And here are the maps just for NYC over the next 300+ years, but there are a number of other cities to check out, including Washington, DC, Seattle, San Diego, Philly, New Orleans, Miami, Houston, LA, Boston. It’s kind of cool, in a terrifically frightening disaster movie kind of way.  The light blue is previously above-water land that has become submerged.

A bit more on the problem of rising sea levels, from National Geographic - their numbers seem to parallel the ones the Times is using:
Most predictions say the warming of the planet will continue and likely will accelerate. Oceans will likely continue to rise as well, but predicting the amount is an inexact science. A recent study says we can expect the oceans to rise between 2.5 and 6.5 feet (0.8 and 2 meters) by 2100, enough to swamp many of the cities along the U.S. East Coast. More dire estimates, including a complete meltdown of the Greenland ice sheet, push sea level rise to 23 feet (7 meters), enough to submerge London and Los Angeles.
And more from CBS:
New York City’s Office of Emergency Management predicts sea levels two to five inches higher in the next decade; seven to 12 inches higher by the 2050′s; and up to nearly 2 feet higher by the 2080s.
And more from the Washington Post on what can be done, and why even small improvements can help:
We’re going to need to adapt to sea-level rise no matter what we do on carbon emissions. Even the “optimistic” scenario in the NCAR paper still envisions sea-levels rising roughly 11 inches by 2100. That’s assuming we cut emissions drastically and the ice sheets don’t do anything too unpredictable. Even then, New York City will have a bigger flood zone than it does today. Storm surges on the coasts will be much larger. Low-lying areas will be at greater risk. In Bangladesh, for instance, the area prone to severe flooding would increase by 69 percent (pdf) with just a foot of sea-level rise.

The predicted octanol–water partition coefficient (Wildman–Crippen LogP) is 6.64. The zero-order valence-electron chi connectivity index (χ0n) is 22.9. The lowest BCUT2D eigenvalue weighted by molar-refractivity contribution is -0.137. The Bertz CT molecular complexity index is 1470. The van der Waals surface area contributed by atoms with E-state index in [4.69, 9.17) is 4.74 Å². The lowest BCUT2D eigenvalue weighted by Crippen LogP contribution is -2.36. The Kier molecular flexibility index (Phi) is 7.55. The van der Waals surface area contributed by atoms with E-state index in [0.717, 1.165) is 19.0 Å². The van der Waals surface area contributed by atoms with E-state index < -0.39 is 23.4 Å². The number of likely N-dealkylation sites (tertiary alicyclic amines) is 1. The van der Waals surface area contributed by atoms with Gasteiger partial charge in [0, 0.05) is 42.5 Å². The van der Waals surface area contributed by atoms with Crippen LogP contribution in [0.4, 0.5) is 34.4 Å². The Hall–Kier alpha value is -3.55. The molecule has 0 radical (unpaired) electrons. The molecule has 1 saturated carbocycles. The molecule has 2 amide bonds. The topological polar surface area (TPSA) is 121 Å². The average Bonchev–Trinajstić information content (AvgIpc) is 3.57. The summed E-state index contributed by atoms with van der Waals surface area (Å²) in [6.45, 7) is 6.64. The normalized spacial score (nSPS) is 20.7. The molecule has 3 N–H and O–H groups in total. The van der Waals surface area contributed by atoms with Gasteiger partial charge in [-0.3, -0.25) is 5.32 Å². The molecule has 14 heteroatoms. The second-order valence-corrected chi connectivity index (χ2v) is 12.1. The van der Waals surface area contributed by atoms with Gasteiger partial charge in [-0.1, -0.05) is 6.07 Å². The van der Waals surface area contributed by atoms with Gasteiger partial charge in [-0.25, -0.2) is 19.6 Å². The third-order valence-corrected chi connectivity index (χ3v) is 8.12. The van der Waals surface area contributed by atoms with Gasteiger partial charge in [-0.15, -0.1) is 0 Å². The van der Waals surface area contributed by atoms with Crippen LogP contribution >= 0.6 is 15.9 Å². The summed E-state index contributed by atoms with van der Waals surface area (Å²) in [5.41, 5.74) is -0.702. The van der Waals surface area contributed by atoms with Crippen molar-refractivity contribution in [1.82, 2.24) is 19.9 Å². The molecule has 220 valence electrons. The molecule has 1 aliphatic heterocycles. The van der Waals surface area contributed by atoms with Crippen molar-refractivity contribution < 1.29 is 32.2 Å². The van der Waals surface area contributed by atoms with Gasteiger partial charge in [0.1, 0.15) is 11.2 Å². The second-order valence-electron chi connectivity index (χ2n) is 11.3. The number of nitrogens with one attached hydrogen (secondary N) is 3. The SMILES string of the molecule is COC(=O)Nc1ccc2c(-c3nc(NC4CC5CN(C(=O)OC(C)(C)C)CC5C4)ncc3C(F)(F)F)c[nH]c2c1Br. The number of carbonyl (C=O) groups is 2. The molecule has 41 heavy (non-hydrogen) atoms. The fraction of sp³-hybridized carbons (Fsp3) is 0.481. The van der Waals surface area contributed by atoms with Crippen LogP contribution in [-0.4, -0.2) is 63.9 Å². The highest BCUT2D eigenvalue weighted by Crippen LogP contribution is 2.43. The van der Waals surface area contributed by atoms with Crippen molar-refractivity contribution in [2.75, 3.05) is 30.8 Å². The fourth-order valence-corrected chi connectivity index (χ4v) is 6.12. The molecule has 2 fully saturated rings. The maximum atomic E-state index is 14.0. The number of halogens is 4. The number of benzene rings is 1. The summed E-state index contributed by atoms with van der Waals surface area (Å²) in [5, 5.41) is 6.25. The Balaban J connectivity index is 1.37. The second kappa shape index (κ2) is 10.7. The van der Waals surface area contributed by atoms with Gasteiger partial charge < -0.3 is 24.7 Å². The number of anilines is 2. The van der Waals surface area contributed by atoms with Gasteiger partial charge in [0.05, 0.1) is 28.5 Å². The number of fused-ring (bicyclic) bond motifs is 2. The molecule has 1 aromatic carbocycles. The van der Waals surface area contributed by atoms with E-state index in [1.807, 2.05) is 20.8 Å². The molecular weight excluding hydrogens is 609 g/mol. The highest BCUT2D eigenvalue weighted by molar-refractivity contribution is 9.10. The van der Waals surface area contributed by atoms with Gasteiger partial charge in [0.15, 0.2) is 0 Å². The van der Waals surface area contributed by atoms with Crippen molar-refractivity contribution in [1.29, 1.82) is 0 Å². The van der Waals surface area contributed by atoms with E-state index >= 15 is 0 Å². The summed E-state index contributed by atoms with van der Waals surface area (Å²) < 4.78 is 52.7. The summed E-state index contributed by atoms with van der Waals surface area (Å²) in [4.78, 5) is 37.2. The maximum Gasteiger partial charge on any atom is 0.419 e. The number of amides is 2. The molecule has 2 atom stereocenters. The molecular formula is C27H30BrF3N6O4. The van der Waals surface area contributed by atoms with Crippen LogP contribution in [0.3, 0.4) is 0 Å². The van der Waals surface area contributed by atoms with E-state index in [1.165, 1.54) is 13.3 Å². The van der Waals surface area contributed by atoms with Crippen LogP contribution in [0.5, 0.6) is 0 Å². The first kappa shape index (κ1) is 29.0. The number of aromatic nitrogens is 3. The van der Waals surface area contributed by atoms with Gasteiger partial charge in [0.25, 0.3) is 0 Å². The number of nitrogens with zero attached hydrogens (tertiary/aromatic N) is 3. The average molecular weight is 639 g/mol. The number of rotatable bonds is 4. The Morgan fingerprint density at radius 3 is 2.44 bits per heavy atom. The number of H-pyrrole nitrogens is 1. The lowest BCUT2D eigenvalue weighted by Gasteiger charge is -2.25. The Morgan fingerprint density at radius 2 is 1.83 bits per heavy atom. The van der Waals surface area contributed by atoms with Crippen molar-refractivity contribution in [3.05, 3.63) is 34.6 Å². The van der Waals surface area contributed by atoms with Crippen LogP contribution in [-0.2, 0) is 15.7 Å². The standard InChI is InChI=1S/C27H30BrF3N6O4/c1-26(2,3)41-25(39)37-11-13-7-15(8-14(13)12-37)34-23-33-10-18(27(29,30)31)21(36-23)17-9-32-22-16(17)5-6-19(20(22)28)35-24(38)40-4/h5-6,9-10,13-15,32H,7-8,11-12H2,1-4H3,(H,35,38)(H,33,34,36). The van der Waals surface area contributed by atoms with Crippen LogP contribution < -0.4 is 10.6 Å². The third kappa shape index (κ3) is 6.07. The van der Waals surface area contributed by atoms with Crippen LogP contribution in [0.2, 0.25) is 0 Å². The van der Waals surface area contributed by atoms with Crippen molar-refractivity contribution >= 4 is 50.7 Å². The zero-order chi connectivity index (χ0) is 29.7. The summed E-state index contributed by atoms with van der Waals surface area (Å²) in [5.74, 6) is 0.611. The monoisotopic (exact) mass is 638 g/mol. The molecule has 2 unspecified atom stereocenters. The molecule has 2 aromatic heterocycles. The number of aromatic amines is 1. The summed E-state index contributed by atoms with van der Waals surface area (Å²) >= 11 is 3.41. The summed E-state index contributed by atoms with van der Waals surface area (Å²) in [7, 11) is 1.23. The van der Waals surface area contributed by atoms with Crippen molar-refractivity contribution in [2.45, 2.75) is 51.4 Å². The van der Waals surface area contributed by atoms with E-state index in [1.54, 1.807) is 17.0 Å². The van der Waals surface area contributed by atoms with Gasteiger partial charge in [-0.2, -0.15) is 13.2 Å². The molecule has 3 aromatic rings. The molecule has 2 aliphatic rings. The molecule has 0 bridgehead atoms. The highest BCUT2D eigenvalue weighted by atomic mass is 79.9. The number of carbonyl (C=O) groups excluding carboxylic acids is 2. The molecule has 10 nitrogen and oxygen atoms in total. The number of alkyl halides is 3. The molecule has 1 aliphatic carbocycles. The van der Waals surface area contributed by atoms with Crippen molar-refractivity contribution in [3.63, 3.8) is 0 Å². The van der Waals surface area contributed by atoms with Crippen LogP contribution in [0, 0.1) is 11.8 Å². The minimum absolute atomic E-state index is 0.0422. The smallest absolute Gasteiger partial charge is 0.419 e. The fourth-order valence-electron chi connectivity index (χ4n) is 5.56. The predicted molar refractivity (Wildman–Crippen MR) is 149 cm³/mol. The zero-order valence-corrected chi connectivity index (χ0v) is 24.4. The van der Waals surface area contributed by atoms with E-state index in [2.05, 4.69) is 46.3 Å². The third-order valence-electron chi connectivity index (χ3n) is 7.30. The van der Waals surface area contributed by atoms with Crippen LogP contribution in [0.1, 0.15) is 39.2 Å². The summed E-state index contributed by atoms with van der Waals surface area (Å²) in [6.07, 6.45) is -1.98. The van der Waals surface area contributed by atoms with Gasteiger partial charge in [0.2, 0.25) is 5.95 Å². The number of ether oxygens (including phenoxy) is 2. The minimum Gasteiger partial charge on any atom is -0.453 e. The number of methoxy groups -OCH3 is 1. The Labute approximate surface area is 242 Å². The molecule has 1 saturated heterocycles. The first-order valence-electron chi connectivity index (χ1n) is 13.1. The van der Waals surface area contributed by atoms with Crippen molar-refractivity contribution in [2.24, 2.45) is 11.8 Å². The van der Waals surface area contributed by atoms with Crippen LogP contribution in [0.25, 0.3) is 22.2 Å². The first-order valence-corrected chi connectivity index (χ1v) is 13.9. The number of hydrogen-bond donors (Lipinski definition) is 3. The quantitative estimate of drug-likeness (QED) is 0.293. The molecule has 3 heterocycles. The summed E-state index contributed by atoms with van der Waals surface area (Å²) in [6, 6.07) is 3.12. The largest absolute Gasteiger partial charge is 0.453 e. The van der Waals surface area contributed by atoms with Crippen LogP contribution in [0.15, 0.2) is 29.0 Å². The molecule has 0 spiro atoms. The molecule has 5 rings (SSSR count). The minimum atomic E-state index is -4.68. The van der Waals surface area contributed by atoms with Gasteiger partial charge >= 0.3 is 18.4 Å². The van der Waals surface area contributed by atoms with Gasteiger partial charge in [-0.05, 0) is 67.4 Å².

That said, cutting emissions can make a significant difference this century. Keeping sea-level rise a foot or two lower than it otherwise might be is nothing to sneeze at. As this map of New York City shows, the flood zone increases dramatically with each additional foot of sea-level rise. A city like Norfolk, Va. could get swamped entirely by a Category 3 hurricane if ocean levels rose by two to five feet. Florida’s adaptation costs go up by billions of dollars with each additional foot of sea-level rise. Every little bit helps.

Astronomical News

Can Living Planets Exist Around Dead Stars?

Given their withering radiation and tidal stresses, white dwarfs are unlikely places to go looking for inhabited worlds -- but don't rule them out either. Read more
Can Living Planets Exist Around Dead Stars?

Large Mars Dust Storm is Brewing

As a Mars satellite tracks the evolution of a regional dust storm, NASA's rovers experience local weather changes. Read more
Large Mars Dust Storm is Brewing

Are urban chicken-keepers doing more harm than good?

This week it was suggested that the growing numbers of city dwellers keeping chickens were spreading disease and harming birds. But is it just bad blood on the part of big food producers? More

Helioceras heteromorph

This bizarre creature is an artists rendition of Helioceras heteromorph, a type of ammonite of the suborder Ancyloceratina. They lived during the Jurassic and Cretaceous periods.

Animal Pictures